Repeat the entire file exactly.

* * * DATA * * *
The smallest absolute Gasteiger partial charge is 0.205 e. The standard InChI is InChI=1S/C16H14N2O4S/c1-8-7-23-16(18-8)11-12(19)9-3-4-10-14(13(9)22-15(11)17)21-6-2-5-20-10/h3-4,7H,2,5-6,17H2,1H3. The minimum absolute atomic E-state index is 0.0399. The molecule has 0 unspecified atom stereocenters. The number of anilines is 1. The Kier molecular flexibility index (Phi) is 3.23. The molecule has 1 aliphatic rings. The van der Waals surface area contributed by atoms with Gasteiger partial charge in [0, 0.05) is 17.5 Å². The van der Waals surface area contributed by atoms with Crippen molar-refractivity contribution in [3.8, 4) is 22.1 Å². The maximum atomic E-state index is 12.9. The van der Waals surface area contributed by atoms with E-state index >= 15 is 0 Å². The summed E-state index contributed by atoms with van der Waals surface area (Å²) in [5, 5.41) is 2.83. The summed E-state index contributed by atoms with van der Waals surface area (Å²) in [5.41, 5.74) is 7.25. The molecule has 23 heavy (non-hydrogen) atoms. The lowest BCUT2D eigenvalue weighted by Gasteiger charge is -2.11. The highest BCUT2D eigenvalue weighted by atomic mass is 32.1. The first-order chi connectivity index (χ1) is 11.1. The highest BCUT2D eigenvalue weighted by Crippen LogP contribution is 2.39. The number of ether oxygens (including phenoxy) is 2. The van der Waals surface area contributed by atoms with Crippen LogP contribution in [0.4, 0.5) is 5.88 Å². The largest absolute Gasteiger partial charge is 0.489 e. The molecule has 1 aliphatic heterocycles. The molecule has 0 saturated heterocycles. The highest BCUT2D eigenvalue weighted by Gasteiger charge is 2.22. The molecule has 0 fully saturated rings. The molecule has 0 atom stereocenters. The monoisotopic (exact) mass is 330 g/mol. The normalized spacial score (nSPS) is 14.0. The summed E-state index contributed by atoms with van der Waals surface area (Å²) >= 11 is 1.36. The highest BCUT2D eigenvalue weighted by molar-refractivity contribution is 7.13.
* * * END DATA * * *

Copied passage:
The smallest absolute Gasteiger partial charge is 0.205 e. The standard InChI is InChI=1S/C16H14N2O4S/c1-8-7-23-16(18-8)11-12(19)9-3-4-10-14(13(9)22-15(11)17)21-6-2-5-20-10/h3-4,7H,2,5-6,17H2,1H3. The minimum absolute atomic E-state index is 0.0399. The molecule has 0 unspecified atom stereocenters. The number of anilines is 1. The Kier molecular flexibility index (Phi) is 3.23. The molecule has 1 aliphatic rings. The van der Waals surface area contributed by atoms with Gasteiger partial charge in [0, 0.05) is 17.5 Å². The van der Waals surface area contributed by atoms with Crippen molar-refractivity contribution in [3.8, 4) is 22.1 Å². The maximum atomic E-state index is 12.9. The van der Waals surface area contributed by atoms with E-state index >= 15 is 0 Å². The summed E-state index contributed by atoms with van der Waals surface area (Å²) in [5, 5.41) is 2.83. The summed E-state index contributed by atoms with van der Waals surface area (Å²) in [5.41, 5.74) is 7.25. The molecule has 23 heavy (non-hydrogen) atoms. The lowest BCUT2D eigenvalue weighted by Gasteiger charge is -2.11. The highest BCUT2D eigenvalue weighted by atomic mass is 32.1. The first-order chi connectivity index (χ1) is 11.1. The highest BCUT2D eigenvalue weighted by Crippen LogP contribution is 2.39. The number of ether oxygens (including phenoxy) is 2. The van der Waals surface area contributed by atoms with Crippen LogP contribution in [0.4, 0.5) is 5.88 Å². The largest absolute Gasteiger partial charge is 0.489 e. The molecule has 1 aliphatic heterocycles. The molecule has 0 saturated heterocycles. The highest BCUT2D eigenvalue weighted by Gasteiger charge is 2.22. The molecule has 0 fully saturated rings. The molecule has 0 atom stereocenters. The monoisotopic (exact) mass is 330 g/mol. The normalized spacial score (nSPS) is 14.0. The summed E-state index contributed by atoms with van der Waals surface area (Å²) >= 11 is 1.36. The highest BCUT2D eigenvalue weighted by molar-refractivity contribution is 7.13.